Happy Birthday Movie Ratings!

40 years ago today, the movie rating system was born. (Woohoo?)
Dan Glickman , chairman and CEO of the Motion Picture Association of America, and Joan Graves, Chairman of the Classification and Ratings Administration, sat down in an interview with Time to discuss the rating system.
If you have ever seen This Film is Not Yet Rated then there is one question on your mind: What is the deal with the NC-17 rating?

Here’s what Joan Graves had to say when asked that very question :

You asked earlier about misunderstandings. I think this is the greatest one. We give far more initial ‘NC-17’s for violence than we ever do for sex. But what happens is, those films don’t go to the press. They just edit it until they get to the top end of ‘R.’ Anybody who gets an ‘NC-17’ for sex, though, goes immediately to the press because they love the publicity. Somehow it’s not as sexy to get it for violence. I know it’s a matter of economics. Filmmakers don’t want to limit their audiences in terms of the number of people that can buy tickets. But I’d like to see nothing more than an appealing director make a very good film that goes out with an ‘NC-17’ like Ang Lee did with Lust, Caution. Then again, that was a foreign language film, so it didn’t appeal to as many people as an English language film would.

Okay. So apparently English language films can’t be like Lust, Caution. Or does she mean just Hollywood films? I find the whole rating system quite baffling. Whenever I read about attempts to defend the system, the more it becomes one giant load of crap.
You can check out the complete interview here.

And You’re Just Figuring This Out?

Seriously? Who pays money for these studys?


Movie fans prefer the theater experience

By SANDY COHEN, AP Entertainment Writer [source]

LOS ANGELES – Never mind the plasma-screen TVs. The theater is still tops with movie fans, according to the Motion Picture Association of America.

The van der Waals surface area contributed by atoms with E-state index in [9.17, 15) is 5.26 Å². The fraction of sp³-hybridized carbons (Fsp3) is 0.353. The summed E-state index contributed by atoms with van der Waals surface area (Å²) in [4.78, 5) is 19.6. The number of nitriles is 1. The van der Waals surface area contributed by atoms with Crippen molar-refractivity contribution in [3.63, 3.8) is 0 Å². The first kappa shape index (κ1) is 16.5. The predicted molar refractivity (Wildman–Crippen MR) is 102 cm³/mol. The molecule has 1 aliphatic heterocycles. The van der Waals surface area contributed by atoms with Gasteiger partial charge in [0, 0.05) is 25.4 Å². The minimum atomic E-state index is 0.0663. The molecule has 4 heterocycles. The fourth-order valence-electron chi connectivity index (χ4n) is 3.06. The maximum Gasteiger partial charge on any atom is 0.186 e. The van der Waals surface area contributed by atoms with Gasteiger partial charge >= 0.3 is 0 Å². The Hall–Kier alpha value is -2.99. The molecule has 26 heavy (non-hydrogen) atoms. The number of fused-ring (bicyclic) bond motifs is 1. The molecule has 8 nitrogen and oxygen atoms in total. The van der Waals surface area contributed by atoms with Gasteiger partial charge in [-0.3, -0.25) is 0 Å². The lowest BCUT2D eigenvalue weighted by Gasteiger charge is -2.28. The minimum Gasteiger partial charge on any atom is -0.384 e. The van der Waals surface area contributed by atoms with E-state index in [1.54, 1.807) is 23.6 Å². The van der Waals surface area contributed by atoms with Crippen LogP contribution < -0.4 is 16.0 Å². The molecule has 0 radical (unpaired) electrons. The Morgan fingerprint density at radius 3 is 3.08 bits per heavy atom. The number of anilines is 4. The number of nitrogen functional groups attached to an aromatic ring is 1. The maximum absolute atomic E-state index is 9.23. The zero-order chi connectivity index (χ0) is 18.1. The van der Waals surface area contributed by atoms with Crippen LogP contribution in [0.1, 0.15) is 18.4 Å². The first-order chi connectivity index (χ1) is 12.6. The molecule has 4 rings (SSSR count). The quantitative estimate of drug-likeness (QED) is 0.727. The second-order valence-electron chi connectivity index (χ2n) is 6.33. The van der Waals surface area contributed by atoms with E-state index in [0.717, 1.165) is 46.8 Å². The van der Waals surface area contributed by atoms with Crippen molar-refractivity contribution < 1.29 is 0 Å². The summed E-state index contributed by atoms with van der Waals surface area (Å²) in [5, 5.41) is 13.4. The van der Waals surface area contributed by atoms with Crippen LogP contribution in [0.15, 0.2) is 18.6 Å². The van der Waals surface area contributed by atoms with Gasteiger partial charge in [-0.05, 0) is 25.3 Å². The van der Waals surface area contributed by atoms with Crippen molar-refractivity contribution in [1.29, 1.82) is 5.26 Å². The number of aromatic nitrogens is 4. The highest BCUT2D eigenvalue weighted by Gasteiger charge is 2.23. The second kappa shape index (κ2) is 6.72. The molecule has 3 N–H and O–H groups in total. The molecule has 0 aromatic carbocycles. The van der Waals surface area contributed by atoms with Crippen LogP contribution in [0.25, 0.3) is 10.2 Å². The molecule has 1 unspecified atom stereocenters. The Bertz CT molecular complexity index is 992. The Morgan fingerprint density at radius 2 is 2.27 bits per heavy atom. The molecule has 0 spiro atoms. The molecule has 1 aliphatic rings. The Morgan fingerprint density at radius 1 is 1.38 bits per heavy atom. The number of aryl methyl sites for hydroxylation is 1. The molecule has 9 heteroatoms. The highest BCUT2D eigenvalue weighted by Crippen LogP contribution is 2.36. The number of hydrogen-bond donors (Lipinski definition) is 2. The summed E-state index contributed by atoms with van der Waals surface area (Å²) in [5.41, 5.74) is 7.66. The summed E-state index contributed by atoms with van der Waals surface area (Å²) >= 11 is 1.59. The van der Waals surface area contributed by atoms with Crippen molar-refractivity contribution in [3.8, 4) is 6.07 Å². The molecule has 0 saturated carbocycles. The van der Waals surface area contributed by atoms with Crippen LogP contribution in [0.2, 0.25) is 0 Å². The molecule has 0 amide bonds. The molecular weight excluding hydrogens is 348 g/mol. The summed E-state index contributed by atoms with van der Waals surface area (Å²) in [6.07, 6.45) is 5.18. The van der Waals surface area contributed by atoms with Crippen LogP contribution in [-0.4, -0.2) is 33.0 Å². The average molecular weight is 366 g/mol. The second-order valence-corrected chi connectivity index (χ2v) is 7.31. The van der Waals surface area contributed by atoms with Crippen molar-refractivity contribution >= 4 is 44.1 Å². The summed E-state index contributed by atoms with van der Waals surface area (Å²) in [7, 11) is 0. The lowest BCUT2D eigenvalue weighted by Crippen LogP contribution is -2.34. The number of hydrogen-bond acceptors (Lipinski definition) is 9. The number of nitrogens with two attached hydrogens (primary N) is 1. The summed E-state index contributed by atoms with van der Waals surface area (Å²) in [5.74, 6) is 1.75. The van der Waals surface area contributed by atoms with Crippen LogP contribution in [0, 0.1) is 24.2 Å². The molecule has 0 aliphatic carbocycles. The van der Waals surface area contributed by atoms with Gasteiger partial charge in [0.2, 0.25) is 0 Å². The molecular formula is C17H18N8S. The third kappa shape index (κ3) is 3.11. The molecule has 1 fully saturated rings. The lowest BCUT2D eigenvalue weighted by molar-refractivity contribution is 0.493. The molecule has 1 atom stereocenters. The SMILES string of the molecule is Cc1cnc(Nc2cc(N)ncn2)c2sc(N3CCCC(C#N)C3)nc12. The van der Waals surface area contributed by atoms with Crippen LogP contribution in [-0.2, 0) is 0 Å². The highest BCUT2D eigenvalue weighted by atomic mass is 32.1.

In 2006, the majority of film viewers — 63 percent — found “the ultimate movie-watching experience” in theaters, rather than their living rooms, a survey commissioned by the MPAA found. In 2005, 69 percent preferred going out instead of staying home.

Theatergoers gave the nation’s box office a much-needed boost in 2006, ending the industry’s three-year slump, MPAA chairman Dan Glickman said Tuesday. Ticket sales rose 5.5 percent to finish the year with $9.49 billion in domestic revenues.

Last year, film audiences around the world demonstrated through strong ticket sales that they love going to the movies,” Glickman said.

While the 1.45 billion movie tickets sold in 2006 is an increase of 3.3 percent over 2005, the figure is still lower than the 2002 total of 1.6 billion.

Global returns soared to an all-time high of $25.8 billion in 2006, up 11 percent from the 2005 total of $23.3 billion.

Technology had a positive impact on movie fans, the survey showed. Those who use DVD players, Netflix, TiVo-type recorders and big-screen TVs were more likely to visit theaters than those who eschew such technologies, Glickman noted. Tech-friendly fans saw an average of 10.5 films last year, compared to an average of 7.1 movie outings for low-tech types, according to the survey.

Film fans also had more to choose from in 2006. A record 607 movies were released last year, up from 549 in 2005.

Also, the survey showed that Internet advertising is on the rise. Movie companies spent 3.7 percent of their advertising budgets on online ads in 2006, compared to 2.6 percent the previous year. The average cost to advertise a film in 2006 was $30.7 million, down from $32.4 million in 2005.

Other MPAA findings:
• Ticket prices rose to an average of $6.55, up 2.2 percent from 2005.
• PG- and PG-13-rated films made up 85 percent of the top-grossing releases in 2006.
• Americans went to movie theaters an average of 7.6 times in 2006, the same figure as in 2005.


Okay, the stats are a little sketchy because they are just being compared to 2005, you have no clue how the data was calculated or what the confounding factors could be , but I still believe it.

Movies are meant to be watched only one way. On a big screen and with a group of people. If not, you can lose so much perspective and appreciation for a film. I recently watched The Shining in my film class. Seeing this movie on a big screen with 20 plus people who have never seen it, made The Shining 100 times scarier and more affective than on any other occasion I’ve seen it. (I’ve also watched Ben Hur on my computer and there is no words to describe how much that sucks.)

So go to the movies once and while. No matter how much it may cost. You’re only hurting yourself.